The Power of Who You Know

Open letter to the World Bank

It all started when Israel Bayer who I knew as Street Roots’ creative director asked if I’d like to speak at the Crisis Innovation’s Fair 2004 in London in the UK which he’d learned of through Michael Stoops who he knows at the National Coalition for the Homeless in Washington, DC.

Upon conferring with Dignity’s Treasurer and outreach co-coordinator Tim McCarthy who some know as tight-fisted and "a bit of a Luddite" according to Amy Haimerl’s feature article Pitching Tents in Denver’s Westword magazine and attorney Marc Jolin who many know as Dignity’s defender and Jo O’Rourke of the British charity Crisis UK who I knew from the contact information Israel provided about the hows and whys, I accepted the invitation to speak as a keynote speaker.

The juxtaposition of keynote speakers at the conference was as startling as the venue at the ABN AMRO Bank in the heart of London’s financial district was stunning. Who would have thought a poorly-educated Rasta and former doorway dweller would ever share a podium with a Harvard and Brown educated PHD senior social scientist of the World Bank? I know JAH who is my light and my salvation and who lifteth I up from the dust of the Earth and causeth I to sit at a table with Princes of Men is ever-living and all-powerful. And God alone guides our steps and protects His children.

Not all of what Dr Woolcock said during his presentation of the "social capital" theory at the conference which guides WB policy I agree with, particularly the vertical linking up and down between those at the bottom and those at the top of the social order. Using the vertical metaphor of a ladder it seems many rungs for the poor to climb from our present location in social space to the top rung where Michael Woolcock is perched. My reasoning was to write Michael the accompanying letter and go straight to the top as we now know each other from the conference.


Letter to the World Bank

Dear Michael,

My name’s Jack Tafari and you might remember that we shared a podium at last October’s CRISIS Innovations Fair on Homelessness and Social Exclusion in London, that we met and chatted over glasses of wine at Crisis’ Skylight Café the night before the conference.

The little village named Dignity where I come from and we talked about is poor at least in terms of monetary capital. We raise funding mostly by writing grants, a skill our grant-writing committee is just learning, and by passing the hat in various ways. We need funding to better serve our community and build the green, sustainable urban village of Our Proposal.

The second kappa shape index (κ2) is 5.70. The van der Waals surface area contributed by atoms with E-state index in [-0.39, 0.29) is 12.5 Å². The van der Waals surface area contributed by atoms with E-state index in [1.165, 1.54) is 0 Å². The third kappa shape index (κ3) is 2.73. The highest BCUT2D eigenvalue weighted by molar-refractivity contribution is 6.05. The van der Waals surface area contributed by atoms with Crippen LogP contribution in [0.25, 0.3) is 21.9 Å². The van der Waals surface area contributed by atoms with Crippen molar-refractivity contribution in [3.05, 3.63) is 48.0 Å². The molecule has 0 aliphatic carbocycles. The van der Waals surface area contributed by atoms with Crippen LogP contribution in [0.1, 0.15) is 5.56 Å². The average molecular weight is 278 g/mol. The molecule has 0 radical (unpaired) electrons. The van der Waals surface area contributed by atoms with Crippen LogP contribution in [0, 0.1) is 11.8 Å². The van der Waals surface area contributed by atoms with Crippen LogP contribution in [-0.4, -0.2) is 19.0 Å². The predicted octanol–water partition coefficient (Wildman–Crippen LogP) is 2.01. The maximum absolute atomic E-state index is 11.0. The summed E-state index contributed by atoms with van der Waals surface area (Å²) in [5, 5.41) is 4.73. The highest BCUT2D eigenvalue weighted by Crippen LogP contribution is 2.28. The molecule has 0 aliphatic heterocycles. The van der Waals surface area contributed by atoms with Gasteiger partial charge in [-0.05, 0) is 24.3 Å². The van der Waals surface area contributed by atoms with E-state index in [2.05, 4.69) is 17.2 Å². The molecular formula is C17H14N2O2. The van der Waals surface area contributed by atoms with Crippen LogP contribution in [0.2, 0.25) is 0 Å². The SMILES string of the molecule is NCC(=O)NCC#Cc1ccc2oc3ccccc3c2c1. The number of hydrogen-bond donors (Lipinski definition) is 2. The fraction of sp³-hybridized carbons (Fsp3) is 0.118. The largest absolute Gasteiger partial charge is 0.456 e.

Your presentation of the theory of social capital at the conference, Michael, was strong and compelling, an eye-opener to one such as myself. I see Dignity’s formation now with different eyes and recognize our early bonding among next doorway neighbours for what it was in the terminology of the construct, also the networking across the wider community of our early campaign to gain support to extricate ourselves from those doorways and win sanction from the City. It really is in the power of who you know.

My presentation went less well, I’m afraid, as I hadn’t slept that well the night before. I’d spent the night on the streets of Brixton in S. W. London shivering under a market tarp on some cardboard I’d found due to a miscommunication with our hosts, something CRISIS UK rectified right away upon learning of it. Sleep deprivation is common enough among us homeless people who lack roofs over our beds. But be that as it may.

I’m glad we had the opportunity to meet at the Skylight, Michael, as it establishes a link between our organizations and thought we might network a little as per your theory. I’m wondering if the World Bank would consider extending Dignity Village a capitalization loan of US $1,000,000 to purchase the land on which to build the magnificent eco-village we envision and have sought for so long. I should think you’d be proud to see your "social capital" model in action.

You concluded your presentation by saying "The logic we believe we work to is that we start with an idea, debate the idea, try to measure it, and turn it into practice. A key part of moving forward is recognizing that it also flows the other way. At the World Bank, our directors sometimes spend a week in a village. After a week of going to collect water from a hole in the ground, some come back with the equivalent of a religious conversion and want to start basing policy on practice."

On behalf of our directors whose council I chair, I’d like to invite you and your directors to spend a week in our village. We’ve had many distinguished visitors and guests including a US Presidential and Vice Presidential candidate and don’t worry, Michael, you won’t have to collect your water from a hole in the ground. Our village is built largely with the recycled scraps of what many people throw away and although the asphalt we live on blisters in the summer and floods in the winter, Dignity has the basic amenities.

We could talk about the possibility of such a loan with your visit, its terms, work out repayment schedules and so forth. I wouldn’t expect the equivalent of a religious conversion among your directors after spending a week in Dignity, but we could share great discussions about basing policy on practice.

Warm regards,

Jack Tafari


Dignity Village, Inc